The Other Joes Lawyer Up
Mr. Samuel J. Wurzelbacher is hardly the first of his kind.
Joe Plumber, 46, of Scranton Pa., orthodontist. Has brought suit against McCain campaign over use of his name in 2008 Presidential contest as a synonym for a lower middle class blue-collar worker sympathetic to McCain platform. Joe Plumber claims to be, in fact, a registered member of the Libertarian Party who intends to vote the straight Nader ticket in November, and in his suit quotes a McCain staffer as admitting that he took the name from the local phone book during a sweep through Pennsylvania in September because it had a “catchy feel” perfect for personifying the average American with whom McCain sought to identify.
Joe Six-Pack, 50, Crow Indian, of Wasilla, Alaska. Has done light yard work at Palin residence in recent years, but otherwise no contact with Governor. His tribal council has filed suit against the Alaska Republican Committee and the Palin campaign, charging that his name was obviously passed on to the Palin organization by a Palin family member for political purposes and that said organization has since recklessly held Mr. Six-Pack up to ridicule and racial stereotyping.
Joe Lunchbucket, 63, (name originally Lundsbuche, Anglicized by his immigrant great-grandfather circa 1910), of Ashtabula, Ohio, shot to fame in the Sixties as the poster boy for Nixon’s “Silent Majority” but successfully sued the Republican National Committee in Federal court in 1969 for unauthorized use of his name and likeness in campaign advertising. Lunchbucket/Lundsbuche, a personal injury lawyer in private practice, affected a yellow “hard hat” safety helmet only as a means of attracting the legal cases of construction workers injured on the job.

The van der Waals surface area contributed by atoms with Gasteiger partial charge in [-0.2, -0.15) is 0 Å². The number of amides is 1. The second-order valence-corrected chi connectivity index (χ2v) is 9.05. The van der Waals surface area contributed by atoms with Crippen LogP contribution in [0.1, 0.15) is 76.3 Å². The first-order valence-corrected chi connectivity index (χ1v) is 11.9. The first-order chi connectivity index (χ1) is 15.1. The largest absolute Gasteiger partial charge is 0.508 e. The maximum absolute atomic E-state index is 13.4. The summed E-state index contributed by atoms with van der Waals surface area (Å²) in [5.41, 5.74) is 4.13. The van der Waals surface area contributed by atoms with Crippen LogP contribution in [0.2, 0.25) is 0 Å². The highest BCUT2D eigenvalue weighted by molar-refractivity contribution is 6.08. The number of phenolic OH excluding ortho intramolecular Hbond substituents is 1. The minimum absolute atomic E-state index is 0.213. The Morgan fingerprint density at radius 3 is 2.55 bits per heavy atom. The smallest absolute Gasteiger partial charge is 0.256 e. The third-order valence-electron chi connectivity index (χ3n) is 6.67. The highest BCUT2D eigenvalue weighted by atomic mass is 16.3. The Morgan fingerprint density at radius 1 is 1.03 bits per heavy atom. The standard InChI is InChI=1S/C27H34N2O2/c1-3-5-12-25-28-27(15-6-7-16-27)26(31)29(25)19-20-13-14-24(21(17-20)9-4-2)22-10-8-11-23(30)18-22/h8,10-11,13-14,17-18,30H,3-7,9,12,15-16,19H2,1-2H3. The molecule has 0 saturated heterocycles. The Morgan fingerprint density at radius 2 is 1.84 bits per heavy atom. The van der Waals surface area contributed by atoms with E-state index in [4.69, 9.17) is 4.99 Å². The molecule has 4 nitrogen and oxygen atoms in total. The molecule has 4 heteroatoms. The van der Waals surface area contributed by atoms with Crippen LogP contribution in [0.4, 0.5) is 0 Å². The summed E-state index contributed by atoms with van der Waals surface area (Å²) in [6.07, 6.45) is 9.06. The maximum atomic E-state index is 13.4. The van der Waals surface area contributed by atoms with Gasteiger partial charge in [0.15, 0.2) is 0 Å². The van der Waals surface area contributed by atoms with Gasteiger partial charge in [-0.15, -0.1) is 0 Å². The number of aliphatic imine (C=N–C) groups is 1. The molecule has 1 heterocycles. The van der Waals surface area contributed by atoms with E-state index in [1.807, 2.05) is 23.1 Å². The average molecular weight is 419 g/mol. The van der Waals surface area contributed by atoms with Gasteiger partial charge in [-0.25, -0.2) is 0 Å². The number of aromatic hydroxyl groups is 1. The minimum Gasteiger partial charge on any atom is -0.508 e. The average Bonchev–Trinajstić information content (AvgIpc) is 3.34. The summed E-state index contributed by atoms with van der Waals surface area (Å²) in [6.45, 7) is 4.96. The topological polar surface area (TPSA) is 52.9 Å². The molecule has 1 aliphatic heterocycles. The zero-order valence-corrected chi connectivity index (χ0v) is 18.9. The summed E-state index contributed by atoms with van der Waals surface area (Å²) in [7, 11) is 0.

Ordinary Joe, real name Joseph Gumpert Jr., 97, of Keene, N.H., christened “Ordinary Joe” during a 1928 whistlestop campaign visit to his hometown by Presidential candidate Al Smith, who saw Mr. Gumpert in the crowd and asked him up to the rear platform of his coach. On hearing that his given name was Joe, Smith introduced him as the archetypal American “ordinary Joe” being hurt by President Herbert Hoover’s economic policies. The name stuck. Mr. Gumpert claims to have suffered discrimination for the rest of his life as a result: continually denied job promotion because he was “too ordinary,” his engagement broken off because his fiance’ refused to marry “just an ordinary Joe.” His libel suit against the Democratic Party was thrown out in 1935.